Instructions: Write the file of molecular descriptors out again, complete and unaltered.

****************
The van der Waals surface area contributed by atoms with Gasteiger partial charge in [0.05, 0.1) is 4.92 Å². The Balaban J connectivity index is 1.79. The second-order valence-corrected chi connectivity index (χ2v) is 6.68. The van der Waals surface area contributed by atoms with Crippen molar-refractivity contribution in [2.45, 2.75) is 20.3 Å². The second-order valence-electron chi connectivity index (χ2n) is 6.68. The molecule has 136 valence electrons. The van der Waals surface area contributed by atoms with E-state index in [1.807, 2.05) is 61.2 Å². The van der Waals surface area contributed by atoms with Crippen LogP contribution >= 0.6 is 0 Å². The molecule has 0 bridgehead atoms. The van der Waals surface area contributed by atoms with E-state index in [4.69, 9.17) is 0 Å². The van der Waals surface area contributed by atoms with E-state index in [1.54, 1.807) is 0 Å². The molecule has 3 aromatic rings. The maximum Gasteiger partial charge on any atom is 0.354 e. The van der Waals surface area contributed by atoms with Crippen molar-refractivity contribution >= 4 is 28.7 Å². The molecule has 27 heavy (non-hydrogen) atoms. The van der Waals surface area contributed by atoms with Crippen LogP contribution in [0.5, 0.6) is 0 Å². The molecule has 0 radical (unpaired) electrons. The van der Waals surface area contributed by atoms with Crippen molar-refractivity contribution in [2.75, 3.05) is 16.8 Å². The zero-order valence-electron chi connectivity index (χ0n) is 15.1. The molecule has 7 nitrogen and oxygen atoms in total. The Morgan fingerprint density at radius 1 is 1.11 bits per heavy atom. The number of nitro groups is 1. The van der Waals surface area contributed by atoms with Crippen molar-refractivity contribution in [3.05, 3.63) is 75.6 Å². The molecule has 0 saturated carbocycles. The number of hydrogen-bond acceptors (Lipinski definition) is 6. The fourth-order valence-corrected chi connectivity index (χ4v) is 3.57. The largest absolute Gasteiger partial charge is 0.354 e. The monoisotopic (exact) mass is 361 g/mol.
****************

The van der Waals surface area contributed by atoms with Gasteiger partial charge in [0.05, 0.1) is 4.92 Å². The Balaban J connectivity index is 1.79. The second-order valence-corrected chi connectivity index (χ2v) is 6.68. The van der Waals surface area contributed by atoms with Crippen molar-refractivity contribution in [2.45, 2.75) is 20.3 Å². The second-order valence-electron chi connectivity index (χ2n) is 6.68. The molecule has 136 valence electrons. The van der Waals surface area contributed by atoms with E-state index in [1.807, 2.05) is 61.2 Å². The van der Waals surface area contributed by atoms with Crippen LogP contribution >= 0.6 is 0 Å². The molecule has 0 bridgehead atoms. The van der Waals surface area contributed by atoms with E-state index in [4.69, 9.17) is 0 Å². The van der Waals surface area contributed by atoms with E-state index in [1.54, 1.807) is 0 Å². The molecule has 3 aromatic rings. The maximum Gasteiger partial charge on any atom is 0.354 e. The van der Waals surface area contributed by atoms with Crippen molar-refractivity contribution >= 4 is 28.7 Å². The molecule has 27 heavy (non-hydrogen) atoms. The van der Waals surface area contributed by atoms with Crippen LogP contribution in [0.5, 0.6) is 0 Å². The molecule has 0 radical (unpaired) electrons. The van der Waals surface area contributed by atoms with Crippen molar-refractivity contribution in [2.75, 3.05) is 16.8 Å². The zero-order valence-electron chi connectivity index (χ0n) is 15.1. The molecule has 7 nitrogen and oxygen atoms in total. The Morgan fingerprint density at radius 1 is 1.11 bits per heavy atom. The number of nitro groups is 1. The van der Waals surface area contributed by atoms with Crippen molar-refractivity contribution in [3.05, 3.63) is 75.6 Å². The molecule has 0 saturated carbocycles. The number of hydrogen-bond acceptors (Lipinski definition) is 6. The fourth-order valence-corrected chi connectivity index (χ4v) is 3.57. The largest absolute Gasteiger partial charge is 0.354 e. The monoisotopic (exact) mass is 361 g/mol.